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FOMC June Meeting Reaction: Powell strikes dovish tone

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11 June 2020

Written by
Matthew Ryan

Senior Market Analyst at Ebury. Providing expert currency analysis so small and mid-sized businesses can effectively navigate international markets.

Chair of the Federal Reserve, Jerome Powell, struck a dovish tone during yesterday’s FOMC announcement, warning about the downside risks posed by the COVID-19 pandemic and stating that rates will likely stay at current levels for the foreseeable future.

oing into Wednesday’s meeting the market was of the view that there was a chance Powell may sound an optimistic note, possibly noting that last week’s remarkably strong US payrolls report was a sign of a faster-than-expected economic recovery. There was, however, no such optimism from either Powell’s press conference or the Fed’s accompanying communications. Instead, Powell warned that the risks posed by the virus remained elevated and that there was a greater likelihood than not that the central bank would take additional action to support the economy.

One of the key things that we noted to look out for ahead of the meeting was the Fed’s updated economic and interest rate projections. Regarding the former, the bank stated that it now expects the US economy to shrink by 6.5% in 2020 with unemployment to ease, albeit remain elevated, at 9.3% by year-end. These are of course consensus estimates – the actual views among the committee are wide-ranging, with policymakers envisaging GDP contraction of anything between 4% to 10% this year.


Then there is the small matter of the Fed’ ‘dot plot’, which shows where each member of the committee expects rates to be in the years ahead. As we anticipated prior to the meeting, this was revised sharply lower to show the vast majority of rate-setters expect interest rates to remain unchanged through the forecast horizon (i.e between now and the end of 2022). Some economists’ had predicted that a handful of FOMC members may have seen higher rates as likely in the year after next. In the end, only two members believed that rates would be hiked in 2022, with the remaining fifteen seeing no change (Figure 1). A potential positive to draw upon is the fact that no committee member appears to be in support of negative interest rates, something that the market had begun pricing in back in May.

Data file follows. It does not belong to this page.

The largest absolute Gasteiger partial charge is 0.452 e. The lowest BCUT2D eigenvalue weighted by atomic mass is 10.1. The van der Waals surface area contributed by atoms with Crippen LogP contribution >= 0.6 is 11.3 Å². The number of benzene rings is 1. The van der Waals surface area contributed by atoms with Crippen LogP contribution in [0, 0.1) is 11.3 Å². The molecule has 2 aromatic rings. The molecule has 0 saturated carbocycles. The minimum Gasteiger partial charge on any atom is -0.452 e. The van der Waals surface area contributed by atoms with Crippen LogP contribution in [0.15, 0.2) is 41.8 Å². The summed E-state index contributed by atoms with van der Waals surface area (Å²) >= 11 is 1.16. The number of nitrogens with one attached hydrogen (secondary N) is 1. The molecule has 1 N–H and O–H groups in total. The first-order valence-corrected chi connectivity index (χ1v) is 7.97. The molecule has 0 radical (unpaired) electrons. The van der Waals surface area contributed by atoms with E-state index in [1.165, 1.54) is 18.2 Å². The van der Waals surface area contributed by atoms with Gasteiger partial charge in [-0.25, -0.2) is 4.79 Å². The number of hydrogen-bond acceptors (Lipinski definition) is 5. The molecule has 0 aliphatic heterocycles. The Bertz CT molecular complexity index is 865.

Figure 1: FOMC June 2020 ‘Dot plot’

FOMC June 2020 ‘Dot plot’

Source: Refinitiv Datastream Date: 11/06/2020

The ‘dot plot’, combined with the bank’s pledge to continue purchasing assets at an aggressive pace as needed, is a firm commitment from the bank that it will continue to do what is necessary to support businesses and households during the worst of the downturn. It is clear that there remains plenty of work to be done to restore the US economy back to pre-crisis levels, so the Fed’s pledge to remain accommodative for the foreseeable future can be viewed as an encouraging one for markets.

The reaction in the FX markets was, however, rather limited, despite both the downbeat tone of communications and the dovish ‘dot plot’. EUR/USD briefly edged higher versus the greenback, although opened London trading this morning lower than where it was prior to the announcement. The main beneficiaries were the higher risk currencies such as the New Zealand and Australian dollars, although even these currencies quickly erased all of their gains. We think that this has to do with the fact that the announcement was broadly as the market had expected with most investors bracing, as we had, for a pledge to keep rates at rock-bottom levels for the foreseeable future.

Figure 2: EUR/USD (10/06/2020 – 11/06/2020)

EUR/USD (10/06/2020 - 11/06/2020)

Source: Refinitiv Date: 11/06/2020